CNN : Bhutto visits blast victims

Sunday, October 28, 2007

Bhutto visits blast victims

* Benazir Bhutto visits blast victims in her political stronghold
* Security guards encircled the former PM's car
* She said keeping her movements secret would help protect her
* Bhutto is expected to travel across the country ahead of elections

October 28, 2007

LARKANA, Pakistan (AP) -- Former Prime Minister Benazir Bhutto visited the families of people killed in a suicide bombing attempt on her life, touring a poor neighborhood Sunday in a visit kept secret until the last minute to protect her from another assassination bid.

Bhutto toured the city of Larkana, near her ancestral village, a day after beginning her first trip outside Karachi since the Oct. 18 assassination attempt there shattered a mass rally to welcome her home and left 145 people dead.

Security guards encircled the sports-utility vehicle that carried the two-time premier past hundreds of residents who squeezed into the narrow streets of the Ayoub Colony, a poor neighborhood, to welcome her. They showered her with rose petals, chanting "Prime Minister Benazir!"

Surrounded by about a dozen policemen and wearing her trademark white headscarf, Bhutto went to the home of Nizamuddin Sammo, a 22-year-old supporter who was killed in the blast, and met with his mother and two sisters, promising them financial assistance from her Pakistan People's Party.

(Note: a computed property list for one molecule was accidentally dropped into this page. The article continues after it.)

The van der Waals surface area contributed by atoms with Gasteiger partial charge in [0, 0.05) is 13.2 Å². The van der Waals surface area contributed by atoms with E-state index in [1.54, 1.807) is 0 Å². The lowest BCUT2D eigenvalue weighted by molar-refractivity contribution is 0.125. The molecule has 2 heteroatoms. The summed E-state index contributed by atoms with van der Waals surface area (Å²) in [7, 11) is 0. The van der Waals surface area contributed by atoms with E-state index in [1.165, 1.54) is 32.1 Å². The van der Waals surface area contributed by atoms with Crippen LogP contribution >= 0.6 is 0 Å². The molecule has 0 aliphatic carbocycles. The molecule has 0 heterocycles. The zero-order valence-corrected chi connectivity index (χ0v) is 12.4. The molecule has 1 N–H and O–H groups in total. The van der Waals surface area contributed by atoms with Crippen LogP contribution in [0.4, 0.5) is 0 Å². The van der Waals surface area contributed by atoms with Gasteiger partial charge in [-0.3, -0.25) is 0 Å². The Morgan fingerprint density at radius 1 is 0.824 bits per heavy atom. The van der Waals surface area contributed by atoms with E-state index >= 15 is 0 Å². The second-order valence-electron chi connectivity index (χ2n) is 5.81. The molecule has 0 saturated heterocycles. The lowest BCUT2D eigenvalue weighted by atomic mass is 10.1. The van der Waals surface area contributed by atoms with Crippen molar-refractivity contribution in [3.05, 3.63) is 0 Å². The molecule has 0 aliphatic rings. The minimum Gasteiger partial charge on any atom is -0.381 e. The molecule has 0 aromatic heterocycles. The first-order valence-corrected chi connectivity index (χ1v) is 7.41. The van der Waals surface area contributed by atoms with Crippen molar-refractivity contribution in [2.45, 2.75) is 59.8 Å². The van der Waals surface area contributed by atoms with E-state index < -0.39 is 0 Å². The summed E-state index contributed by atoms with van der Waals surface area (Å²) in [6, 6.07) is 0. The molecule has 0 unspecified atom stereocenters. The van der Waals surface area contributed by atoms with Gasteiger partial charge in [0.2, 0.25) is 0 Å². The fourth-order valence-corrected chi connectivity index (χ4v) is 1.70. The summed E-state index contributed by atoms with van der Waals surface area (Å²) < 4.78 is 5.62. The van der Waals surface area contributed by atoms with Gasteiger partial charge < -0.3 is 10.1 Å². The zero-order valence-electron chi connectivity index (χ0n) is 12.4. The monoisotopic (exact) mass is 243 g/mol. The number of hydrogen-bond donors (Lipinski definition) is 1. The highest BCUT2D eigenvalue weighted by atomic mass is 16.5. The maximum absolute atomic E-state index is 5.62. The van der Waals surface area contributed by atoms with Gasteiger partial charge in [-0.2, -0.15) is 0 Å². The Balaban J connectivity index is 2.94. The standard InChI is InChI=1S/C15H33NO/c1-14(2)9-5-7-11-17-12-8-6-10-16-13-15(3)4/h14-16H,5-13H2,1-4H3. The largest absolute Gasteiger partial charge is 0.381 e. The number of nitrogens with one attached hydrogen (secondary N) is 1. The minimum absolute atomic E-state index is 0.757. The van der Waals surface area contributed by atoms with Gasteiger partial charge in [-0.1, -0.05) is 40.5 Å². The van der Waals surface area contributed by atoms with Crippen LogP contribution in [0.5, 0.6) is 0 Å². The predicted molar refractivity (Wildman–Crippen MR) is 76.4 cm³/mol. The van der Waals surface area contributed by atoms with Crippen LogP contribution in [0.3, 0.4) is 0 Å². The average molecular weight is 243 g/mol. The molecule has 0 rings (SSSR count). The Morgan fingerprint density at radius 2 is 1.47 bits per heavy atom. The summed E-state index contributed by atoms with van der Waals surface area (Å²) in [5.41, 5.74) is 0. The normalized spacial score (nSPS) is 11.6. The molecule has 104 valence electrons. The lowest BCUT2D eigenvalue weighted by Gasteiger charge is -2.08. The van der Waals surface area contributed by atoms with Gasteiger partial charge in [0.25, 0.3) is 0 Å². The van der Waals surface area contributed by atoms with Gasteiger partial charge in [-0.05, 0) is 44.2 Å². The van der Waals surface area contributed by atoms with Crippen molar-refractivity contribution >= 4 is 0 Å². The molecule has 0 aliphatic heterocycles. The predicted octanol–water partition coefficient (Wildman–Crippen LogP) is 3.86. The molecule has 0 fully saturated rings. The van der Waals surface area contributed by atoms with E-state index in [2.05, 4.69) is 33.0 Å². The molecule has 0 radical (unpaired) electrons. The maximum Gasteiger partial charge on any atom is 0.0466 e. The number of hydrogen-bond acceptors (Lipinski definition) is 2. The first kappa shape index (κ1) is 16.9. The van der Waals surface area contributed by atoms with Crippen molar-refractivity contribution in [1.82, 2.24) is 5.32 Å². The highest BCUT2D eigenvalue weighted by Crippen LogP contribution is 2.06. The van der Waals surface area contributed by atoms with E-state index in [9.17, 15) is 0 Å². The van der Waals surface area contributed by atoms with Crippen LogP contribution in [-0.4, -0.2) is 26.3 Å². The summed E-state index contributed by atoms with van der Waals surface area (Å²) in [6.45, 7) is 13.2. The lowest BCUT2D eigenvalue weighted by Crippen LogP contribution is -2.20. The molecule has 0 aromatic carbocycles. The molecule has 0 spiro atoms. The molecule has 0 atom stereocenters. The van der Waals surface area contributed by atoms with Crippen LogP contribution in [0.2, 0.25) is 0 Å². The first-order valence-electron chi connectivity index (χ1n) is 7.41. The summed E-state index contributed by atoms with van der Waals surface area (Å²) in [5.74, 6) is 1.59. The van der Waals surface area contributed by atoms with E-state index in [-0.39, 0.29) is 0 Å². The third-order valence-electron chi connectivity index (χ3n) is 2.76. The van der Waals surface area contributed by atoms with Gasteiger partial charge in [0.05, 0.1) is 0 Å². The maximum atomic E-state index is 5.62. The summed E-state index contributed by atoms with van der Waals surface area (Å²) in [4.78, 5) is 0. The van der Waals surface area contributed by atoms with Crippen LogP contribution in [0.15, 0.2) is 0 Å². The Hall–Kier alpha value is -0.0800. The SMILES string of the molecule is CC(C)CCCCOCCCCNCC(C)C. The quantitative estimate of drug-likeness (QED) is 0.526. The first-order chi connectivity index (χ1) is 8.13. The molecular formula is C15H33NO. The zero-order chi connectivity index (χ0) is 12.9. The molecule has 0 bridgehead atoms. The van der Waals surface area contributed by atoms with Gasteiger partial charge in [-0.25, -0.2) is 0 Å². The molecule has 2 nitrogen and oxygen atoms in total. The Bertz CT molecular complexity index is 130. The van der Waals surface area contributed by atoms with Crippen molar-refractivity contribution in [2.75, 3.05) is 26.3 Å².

She praised Sammo as a young man who "lost his life in the moment to save democracy ... He did not bow his head before dictatorship and terrorism. His sacrifice will not be in vain."

After the bombing, Bhutto had been largely confined to her residence in Karachi, but she has vowed to press on with her campaign for parliamentary elections, slated for January, and not be intimidated by the attempt on her life.

Bhutto said keeping her movements secret would help protect her.

"Obviously terrorism is a big issue, so my visit today was a surprise visit," she told reporters. "I found security in that because the terrorists cannot get you unless they know where you are going."

As Bhutto spoke, security forces were engaged in fierce battles with supporters of a pro-Taliban cleric in the northwestern region of Swat. She said the violence would spread unless decisive action was taken in restive tribal areas near the Afghan border.

"Tribal areas are becoming safe havens for militancy. It's moving into settled areas like Swat where several members of our paramilitary forces have lost their lives and I feel very sad that in the last years we were not able to address this problem and stop it from spreading," she said.

A rise in militancy in the northwest has shaken the authority of President Gen. Pervez Musharraf, a key ally in the U.S. war on terror, and the latest violence represents an escalation in tensions between his government and the rebels.

Bhutto has pledged to make stronger efforts against the militants.

Hundreds of supporters had greeted Bhutto Saturday in the village of Garhi Khuda Baksh, where she paid homage at her father's tomb. Her father, Zulfikar Ali Bhutto, was Pakistan's first popularly elected leader who was overthrown by the military and hanged in 1979.

Bhutto returned to Pakistan after an eight-year exile to contest parliamentary elections slated for January, hoping to win a third premiership.

She has said she will travel to other cities, starting with Lahore and Islamabad, and even to the tribal areas.